One Formula to Rule Them All: SEO Data Analysis Made Easy in Excel

Working in SEO, I always find myself poring over data and looking for ways to expedite the analysis process. Analyzing data can often be tedious, mind-numbing, and boring work, so anything that can be done to speed up finding that needle in the haystack is almost always a good idea. A few months ago, I began using a formula in Excel to categorize data and I’m constantly finding new ways to use it.

It took a little bit of time and practice to remember the formula, to understand how it works and how to troubleshoot it if it breaks, but the time and energy put into learning it have been dwarfed by the rewards I’ve seen from employing it successfully. If you take the time to learn this formula, Ipromise that it will be worth it — you’ll easily be able to cut down thousands (or more) of rows in Excel into bite-sized chunks for easy insight-pulling and data presentation.

Without further ado, I present to you:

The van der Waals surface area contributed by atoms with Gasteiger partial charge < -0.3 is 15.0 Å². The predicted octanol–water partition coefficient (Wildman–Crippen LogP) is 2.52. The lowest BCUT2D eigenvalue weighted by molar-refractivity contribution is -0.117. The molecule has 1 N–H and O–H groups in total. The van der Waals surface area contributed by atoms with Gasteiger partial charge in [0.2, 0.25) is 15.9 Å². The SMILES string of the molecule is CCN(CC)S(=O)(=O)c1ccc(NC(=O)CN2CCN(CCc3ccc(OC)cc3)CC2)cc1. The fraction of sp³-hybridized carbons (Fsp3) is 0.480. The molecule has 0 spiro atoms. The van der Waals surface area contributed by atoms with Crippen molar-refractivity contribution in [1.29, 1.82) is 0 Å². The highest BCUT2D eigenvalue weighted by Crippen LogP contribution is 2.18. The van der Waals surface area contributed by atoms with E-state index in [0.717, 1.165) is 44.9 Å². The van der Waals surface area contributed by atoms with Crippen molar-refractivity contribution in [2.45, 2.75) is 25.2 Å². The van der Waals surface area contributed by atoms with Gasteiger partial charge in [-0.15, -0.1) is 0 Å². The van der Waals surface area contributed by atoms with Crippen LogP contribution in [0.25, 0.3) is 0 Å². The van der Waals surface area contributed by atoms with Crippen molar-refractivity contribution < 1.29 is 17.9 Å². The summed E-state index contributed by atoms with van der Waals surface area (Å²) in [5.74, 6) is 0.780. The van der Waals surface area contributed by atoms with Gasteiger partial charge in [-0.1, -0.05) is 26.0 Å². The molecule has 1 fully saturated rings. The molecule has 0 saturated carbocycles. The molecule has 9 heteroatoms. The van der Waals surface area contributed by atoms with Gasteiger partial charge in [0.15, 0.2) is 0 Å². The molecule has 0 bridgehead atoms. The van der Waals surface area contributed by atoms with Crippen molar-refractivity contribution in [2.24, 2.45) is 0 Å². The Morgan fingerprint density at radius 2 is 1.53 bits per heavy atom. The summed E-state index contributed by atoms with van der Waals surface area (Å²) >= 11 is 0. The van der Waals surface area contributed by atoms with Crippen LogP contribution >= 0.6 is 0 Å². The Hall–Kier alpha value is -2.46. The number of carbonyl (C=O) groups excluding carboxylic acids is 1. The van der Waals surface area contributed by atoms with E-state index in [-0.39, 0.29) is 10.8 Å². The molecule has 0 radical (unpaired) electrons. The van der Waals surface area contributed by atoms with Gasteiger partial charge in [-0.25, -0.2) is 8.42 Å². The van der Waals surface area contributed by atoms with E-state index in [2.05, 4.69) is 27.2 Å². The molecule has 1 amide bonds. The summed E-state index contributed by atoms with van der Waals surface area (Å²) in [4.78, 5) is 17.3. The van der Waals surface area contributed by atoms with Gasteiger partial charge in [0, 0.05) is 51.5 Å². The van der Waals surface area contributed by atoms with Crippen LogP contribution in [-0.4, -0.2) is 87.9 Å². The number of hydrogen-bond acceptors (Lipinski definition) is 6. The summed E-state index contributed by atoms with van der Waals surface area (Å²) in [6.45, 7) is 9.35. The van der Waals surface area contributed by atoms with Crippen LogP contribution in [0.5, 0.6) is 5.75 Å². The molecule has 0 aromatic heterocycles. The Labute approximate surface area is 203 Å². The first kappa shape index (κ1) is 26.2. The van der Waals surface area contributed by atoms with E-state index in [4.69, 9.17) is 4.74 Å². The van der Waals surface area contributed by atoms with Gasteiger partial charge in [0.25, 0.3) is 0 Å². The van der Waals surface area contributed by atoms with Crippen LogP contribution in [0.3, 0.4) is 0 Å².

=if(isnumber(search(“string 1”, [beginning cell])),”Category 1”, if(isnumber(search(“string 2”, [beginning cell])),”Category 2”, “Other”)

I apologize if I’ve confused you already. I’ll dive into the formula deeper, explaining its meaning and providing 3 different use cases for how it can help you speed up your work.

Use Case #1: Keyword research

When I’m doing keyword research for a client and I’m staring down a list (likely thousands of rows long) of potential keywords to analyze and their search volumes, I try to lump similar ones together to see patterns of similarity. At Distilled (we’re hiring, btw!), I might use a tool like Brightedge or SEMrush to see the queries a website has visibility for. Additionally, I could just put a topic into Google Keyword Planner and receive an output of similar terms per Google. Export your results in a CSV file and you’ll have your starting point for data analysis. You might even wonder how the formula I mentioned before could even be useful because Google Keyword Planner provides an “Ad Group” column, so one should easily be able to know how to divide up the provided keywords.


Problem is, the output is often divided up between “Seed Keywords” and “Keyword Ideas”, neither of which is helpful for segmenting keyword cohorts. The screenshot above captures the queries and search volumes around related terms for “workout supplements” (note the “Seed Keyword” in cell A2 compared to all others.)

But what if I want to break down this entire list (681 queries, obviously all not shown in the screenshot) to find out how many queries include the word “supplement?” Or perhaps I want to know how many contain “muscle”; I can do that too.

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